Soprano Barbara Bonney canceled her engagement Wednesday (March 11),
just one hour prior to her scheduled arrival in San Diego to prepare for
a Saturday evening (March 14) recital sponsored by the La Jolla Chamber
Concert officials told me Ms. Bonney is suffering from a possibly
cancerous throat condition. This is, of course, terrible news -- but I
also understand there is a 75-percent chance of a false alarm. I was
advised that she will very likely cancel her Lincoln Center concerts
with the New York Philharmonic in early April.. (I am, however,
crossing my fingers and holding on to my own tickets for her April 6
concert with Andre Previn at Avery Fisher Hall).
In the last-minute scramble for a replacement, LJCMS representatives
talked to Dawn Upshaw (currently in LA for a concert), and Frederica von
Stade (said to live "not far from here"). Upshaw did not want to sing
two concerts in such close succession. Von Stade was not available. So,
for a mere $27,000 ($2000 more than Bonney charges), officials engaged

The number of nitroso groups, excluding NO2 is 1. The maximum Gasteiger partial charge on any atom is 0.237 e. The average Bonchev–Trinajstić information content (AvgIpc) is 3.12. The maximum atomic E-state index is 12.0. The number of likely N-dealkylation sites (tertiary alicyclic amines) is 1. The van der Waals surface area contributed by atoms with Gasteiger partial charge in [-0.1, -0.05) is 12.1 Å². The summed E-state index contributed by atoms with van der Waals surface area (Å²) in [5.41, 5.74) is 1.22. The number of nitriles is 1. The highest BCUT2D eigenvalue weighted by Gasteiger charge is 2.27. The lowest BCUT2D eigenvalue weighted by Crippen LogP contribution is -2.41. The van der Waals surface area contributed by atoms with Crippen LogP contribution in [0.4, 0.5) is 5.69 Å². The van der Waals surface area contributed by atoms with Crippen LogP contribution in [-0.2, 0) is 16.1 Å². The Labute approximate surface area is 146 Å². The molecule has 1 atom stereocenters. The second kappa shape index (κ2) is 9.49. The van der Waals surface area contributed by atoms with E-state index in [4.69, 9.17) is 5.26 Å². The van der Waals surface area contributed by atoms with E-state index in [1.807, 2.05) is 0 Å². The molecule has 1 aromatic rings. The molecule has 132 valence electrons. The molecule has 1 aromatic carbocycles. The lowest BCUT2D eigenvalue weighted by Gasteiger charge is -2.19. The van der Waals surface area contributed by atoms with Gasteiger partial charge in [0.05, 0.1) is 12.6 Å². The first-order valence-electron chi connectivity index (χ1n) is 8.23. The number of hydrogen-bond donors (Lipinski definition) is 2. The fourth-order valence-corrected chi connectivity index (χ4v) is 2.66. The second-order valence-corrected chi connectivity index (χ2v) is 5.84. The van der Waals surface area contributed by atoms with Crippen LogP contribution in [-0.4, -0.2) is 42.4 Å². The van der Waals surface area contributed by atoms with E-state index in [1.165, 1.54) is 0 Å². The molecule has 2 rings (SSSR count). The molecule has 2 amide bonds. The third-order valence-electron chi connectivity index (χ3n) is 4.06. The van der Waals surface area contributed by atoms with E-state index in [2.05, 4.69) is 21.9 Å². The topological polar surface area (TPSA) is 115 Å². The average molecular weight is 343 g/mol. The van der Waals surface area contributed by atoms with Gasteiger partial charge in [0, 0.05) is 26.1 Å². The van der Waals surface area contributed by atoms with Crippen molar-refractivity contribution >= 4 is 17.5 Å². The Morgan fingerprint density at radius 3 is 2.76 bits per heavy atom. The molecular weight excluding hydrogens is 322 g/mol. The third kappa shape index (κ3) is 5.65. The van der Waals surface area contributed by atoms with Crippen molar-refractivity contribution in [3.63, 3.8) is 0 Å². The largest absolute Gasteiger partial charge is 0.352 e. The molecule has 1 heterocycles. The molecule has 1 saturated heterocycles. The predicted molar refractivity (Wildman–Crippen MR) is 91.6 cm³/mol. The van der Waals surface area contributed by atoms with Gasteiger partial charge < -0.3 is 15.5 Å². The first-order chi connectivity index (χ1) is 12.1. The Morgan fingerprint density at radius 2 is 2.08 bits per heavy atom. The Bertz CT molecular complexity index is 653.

Swedish baritone Hakan Hagegard for the sold-out Civic Theatre
"Celebrity Series" concert. So you see -- it was, in some ways, a
replacement of more than "equal stature."
Although Hagegard had picked up a touch of fuzz-in-the-throat from his
flight here, the voice sounded glorious most of the time. It was
managed, after all, by a superb musician and expert linguist in
possession of a radiant stage personality. His collaborator was pianist
Warren Jones, who, to my ear at least, sounded a bit reticent throughout
The program was an odd grab-bag, really: Selections from Schubert's
"Schwanengesang" before the intermission, and assorted songs and opera
arias later on. We, in this order, had the "Prologue" from "Pagliacci,"
"Don Quichotte a Dulcinee" (a cycle of three magnificent songs by
Ravel), "Hai gia vinta la causa" from Mozart's "Figaro," three songs by
Sibelius, and the inevitable "Largo al factotum" from Rossini's "Barber
of Seville". His only encore was a Hugo Wolf ditty condemning critics.
Hagegard's artistry offers much to admire. He commands an astonishing
variety of vocal shadings, and the natural timbre of the lower range is
meltingly lovely. He observes the most minute musical markings, he
takes optional high notes with powerful and full-throated ease, and he
floats a lovely pianissimo.
This concert was a lovely surprise, but I wish Ms. Bonney a swift
recovery and the best of health.
San Diego Magazine
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